Six of the best European railway bars


Before zipping from London to Paris via Eurostar, toast the coming 140-minute journey at Europe's longest champagne bar. St Pancras by Searcys sprawls over more than 95 metres of the station's upper concourse. Although you can sit at the bar, it's far more romantic to sink into one of the deep red booths and buzz the Press for Champagne button that summons a waiter. If you're saving the funds for a Parisian splurge, ask for a glass of English sparkling (£9.25) but if it's more like a hang-the-expense mood, the sky's the limit with the menu reaching all the way to a bottle of Krug (£1500). See


Glasgow's Grand Central Hotel, the first place in Britain to receive a long-distance television picture in 1927, is snuggled into the city's Victorian-era central station. You could sit at a high table encircling one of the marble pillars within the hotel's Champagne Central bar but it's far more interesting to nab a window seat to spy on the comings and goings on the concourse below. The drinks list includes the usual bubbly suspects – Ruinart, Bollinger, Dom, Louis – but also surprises (given the bar's name) with three pages of Scottish, English and European gins. Each can be garnished with recommended herbs and fruits but you're also welcome to accessorise the spirit in your own way. See


At Madrid's Puerta de Atocha railway station, you can hop on a high-speed train to Barcelona and other parts of Spain. Before boarding, allow time to soak up the radical rethink of the Atocha train complex over a cocktail or two. In 1992, tracks were redirected to an adjacent modern terminal, leaving the 19th-century train shed free to feature something totally loco: an enormous tropical garden. Take in the greenery, highlighted with sunbeams glancing through the glass roof, over gin paired with yuzu-flavoured tonic, a margarita, martini or glass of sangria at Samarkanda Restaurante and Gastrobar. See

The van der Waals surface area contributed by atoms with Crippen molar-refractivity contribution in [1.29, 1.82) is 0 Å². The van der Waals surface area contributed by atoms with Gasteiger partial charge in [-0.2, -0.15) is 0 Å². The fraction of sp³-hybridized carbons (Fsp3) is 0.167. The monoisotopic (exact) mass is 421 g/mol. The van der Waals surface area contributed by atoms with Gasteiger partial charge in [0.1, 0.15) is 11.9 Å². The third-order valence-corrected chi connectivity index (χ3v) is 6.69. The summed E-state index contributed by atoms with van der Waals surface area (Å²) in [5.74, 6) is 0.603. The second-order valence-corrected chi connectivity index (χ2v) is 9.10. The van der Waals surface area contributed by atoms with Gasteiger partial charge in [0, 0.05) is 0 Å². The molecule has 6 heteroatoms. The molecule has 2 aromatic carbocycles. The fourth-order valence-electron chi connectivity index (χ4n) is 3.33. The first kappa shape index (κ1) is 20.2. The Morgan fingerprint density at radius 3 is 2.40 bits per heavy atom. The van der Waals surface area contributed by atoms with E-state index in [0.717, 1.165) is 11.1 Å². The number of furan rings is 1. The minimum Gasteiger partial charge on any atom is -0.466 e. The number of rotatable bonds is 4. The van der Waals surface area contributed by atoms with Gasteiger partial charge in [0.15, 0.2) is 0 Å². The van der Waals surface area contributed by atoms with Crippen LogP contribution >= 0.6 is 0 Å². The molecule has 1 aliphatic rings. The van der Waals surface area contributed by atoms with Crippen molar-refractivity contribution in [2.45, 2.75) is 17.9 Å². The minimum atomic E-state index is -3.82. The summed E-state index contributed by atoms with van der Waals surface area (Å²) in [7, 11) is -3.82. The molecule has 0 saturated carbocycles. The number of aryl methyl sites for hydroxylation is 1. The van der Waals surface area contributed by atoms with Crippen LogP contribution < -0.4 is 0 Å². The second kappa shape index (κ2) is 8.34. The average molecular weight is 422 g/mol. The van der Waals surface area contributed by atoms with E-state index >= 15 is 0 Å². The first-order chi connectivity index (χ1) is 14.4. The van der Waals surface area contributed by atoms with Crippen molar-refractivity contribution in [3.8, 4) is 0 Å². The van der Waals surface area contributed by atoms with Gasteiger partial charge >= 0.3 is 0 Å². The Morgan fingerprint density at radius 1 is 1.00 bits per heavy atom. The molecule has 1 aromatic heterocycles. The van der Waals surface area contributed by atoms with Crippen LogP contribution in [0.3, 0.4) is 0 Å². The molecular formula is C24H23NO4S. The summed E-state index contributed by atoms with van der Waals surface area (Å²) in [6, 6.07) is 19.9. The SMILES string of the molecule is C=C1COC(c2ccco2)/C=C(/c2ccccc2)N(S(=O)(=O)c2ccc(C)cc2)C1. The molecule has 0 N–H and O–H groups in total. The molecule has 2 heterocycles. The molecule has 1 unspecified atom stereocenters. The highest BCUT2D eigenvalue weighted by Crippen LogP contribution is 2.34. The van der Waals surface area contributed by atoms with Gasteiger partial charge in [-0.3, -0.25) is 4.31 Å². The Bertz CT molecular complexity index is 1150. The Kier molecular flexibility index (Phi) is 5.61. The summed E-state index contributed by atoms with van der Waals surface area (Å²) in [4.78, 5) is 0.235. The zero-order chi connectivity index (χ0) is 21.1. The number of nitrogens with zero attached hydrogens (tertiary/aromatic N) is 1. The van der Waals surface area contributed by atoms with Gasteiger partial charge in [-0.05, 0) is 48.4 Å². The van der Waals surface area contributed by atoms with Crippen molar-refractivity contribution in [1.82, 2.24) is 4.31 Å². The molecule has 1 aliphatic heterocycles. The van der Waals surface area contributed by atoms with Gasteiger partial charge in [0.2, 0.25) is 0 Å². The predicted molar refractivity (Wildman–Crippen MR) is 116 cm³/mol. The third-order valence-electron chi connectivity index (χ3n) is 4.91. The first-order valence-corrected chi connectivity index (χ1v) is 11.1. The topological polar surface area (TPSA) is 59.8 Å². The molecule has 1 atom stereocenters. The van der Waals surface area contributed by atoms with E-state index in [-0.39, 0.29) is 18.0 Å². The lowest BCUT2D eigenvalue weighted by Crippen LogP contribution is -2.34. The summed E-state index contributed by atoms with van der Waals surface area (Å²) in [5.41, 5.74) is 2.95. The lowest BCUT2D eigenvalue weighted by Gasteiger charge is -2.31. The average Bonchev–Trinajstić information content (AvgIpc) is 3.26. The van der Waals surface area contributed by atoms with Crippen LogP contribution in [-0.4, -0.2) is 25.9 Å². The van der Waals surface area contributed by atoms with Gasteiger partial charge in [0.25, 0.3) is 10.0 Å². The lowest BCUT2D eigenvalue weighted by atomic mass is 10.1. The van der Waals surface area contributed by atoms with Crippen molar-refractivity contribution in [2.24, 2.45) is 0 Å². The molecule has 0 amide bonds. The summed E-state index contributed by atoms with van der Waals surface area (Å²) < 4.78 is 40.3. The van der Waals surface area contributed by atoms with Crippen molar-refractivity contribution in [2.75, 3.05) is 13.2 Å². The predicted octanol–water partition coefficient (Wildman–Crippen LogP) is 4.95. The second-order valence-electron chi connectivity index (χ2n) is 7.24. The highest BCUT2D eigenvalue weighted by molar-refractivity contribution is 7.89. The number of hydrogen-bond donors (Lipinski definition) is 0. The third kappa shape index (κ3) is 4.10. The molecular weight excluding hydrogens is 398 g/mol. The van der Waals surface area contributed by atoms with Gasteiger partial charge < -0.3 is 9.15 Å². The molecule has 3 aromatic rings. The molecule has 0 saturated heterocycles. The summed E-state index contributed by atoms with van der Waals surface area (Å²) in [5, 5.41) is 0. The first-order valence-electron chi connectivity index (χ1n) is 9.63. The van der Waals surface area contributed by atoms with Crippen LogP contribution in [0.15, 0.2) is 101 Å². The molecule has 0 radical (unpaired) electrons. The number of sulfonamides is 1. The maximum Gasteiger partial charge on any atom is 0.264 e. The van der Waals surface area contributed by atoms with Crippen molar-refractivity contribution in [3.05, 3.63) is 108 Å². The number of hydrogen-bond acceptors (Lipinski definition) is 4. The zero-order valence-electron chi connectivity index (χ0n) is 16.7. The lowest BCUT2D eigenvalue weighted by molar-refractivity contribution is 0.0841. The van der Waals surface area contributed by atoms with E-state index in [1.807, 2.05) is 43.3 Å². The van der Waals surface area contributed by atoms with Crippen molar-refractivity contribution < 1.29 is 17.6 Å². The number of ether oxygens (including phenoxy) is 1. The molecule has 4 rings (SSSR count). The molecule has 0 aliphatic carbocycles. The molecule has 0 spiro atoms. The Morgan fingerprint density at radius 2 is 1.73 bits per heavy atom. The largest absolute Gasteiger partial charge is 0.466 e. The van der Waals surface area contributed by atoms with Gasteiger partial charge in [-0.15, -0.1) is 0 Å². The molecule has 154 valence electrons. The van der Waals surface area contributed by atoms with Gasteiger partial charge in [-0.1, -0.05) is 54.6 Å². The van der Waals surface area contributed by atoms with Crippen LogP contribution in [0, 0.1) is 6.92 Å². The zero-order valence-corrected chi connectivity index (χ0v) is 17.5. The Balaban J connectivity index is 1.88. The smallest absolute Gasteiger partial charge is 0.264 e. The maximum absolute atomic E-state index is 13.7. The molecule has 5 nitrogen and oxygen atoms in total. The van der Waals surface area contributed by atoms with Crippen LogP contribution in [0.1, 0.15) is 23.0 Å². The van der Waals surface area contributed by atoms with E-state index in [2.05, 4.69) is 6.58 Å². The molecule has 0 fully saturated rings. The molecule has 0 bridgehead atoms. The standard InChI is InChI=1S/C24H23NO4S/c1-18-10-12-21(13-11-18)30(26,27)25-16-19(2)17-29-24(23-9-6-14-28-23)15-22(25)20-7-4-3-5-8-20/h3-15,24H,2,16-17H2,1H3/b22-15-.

They say not to drink at altitude but if you want to toast reaching the "top of Europe" – namely, a glacier saddle in Switzerland's Bernese Alps – you can do so at the observatory near Europe's highest train station. Jungfraujoch​ station is a rather breathtaking 3454 metres above sea level (some people experience altitude sickness at this elevation). A cogwheel train hauls itself from Interlaken on the valley floor, up through several climate zones, to reach the spectacular viewpoint. Take the lift up to the Sphinx observatory – home to three restaurants and the summertime-only Prosecco Bar on the Sphinx Terrace. See


Belgium's Antwerp Central is considered one of the world's most stunning train stations. The Victorian-era building, with its stone-clad terminus, art nouveau flourishes, marble waiting hall and signature iron and glass trainshed, defies easy architectural pigeon-holing. Near the main hall's train platforms is Le Royal Cafe – all sky-high ceilings, gilt flourishes, mirrors, marble, and maple panelling, with ultra-modern cocooned oval seating smack-bang in the centre. Sip on a kir royale or work your way through a few of the local Corsendonk brews. Despite the fancy surrounds, service is warm and friendly. See


Paris's Gare de Lyon station, from where trains journey to the south of France, Switzerland, Italy and Spain, is home to one of the world's most beautiful restaurants: climb the sweeping Hall 1 staircase to find the wildly over-the-top, gilded belle epoque confection known as Le Train Bleu. If its prices make your eyes pop, turn left for the restaurant's lounge – known as the Big Ben Bar. The long train-like corridor with adjoining rooms is kitted out with low-slung armchairs, sofas and tables where you can relax pre- or post-train ride well away from the hoi polloi. Toast your good fortune at finding this lair with juice, coffee, champagne or wine. See

Katrina Lobley was a guest of Grand Central Hotel.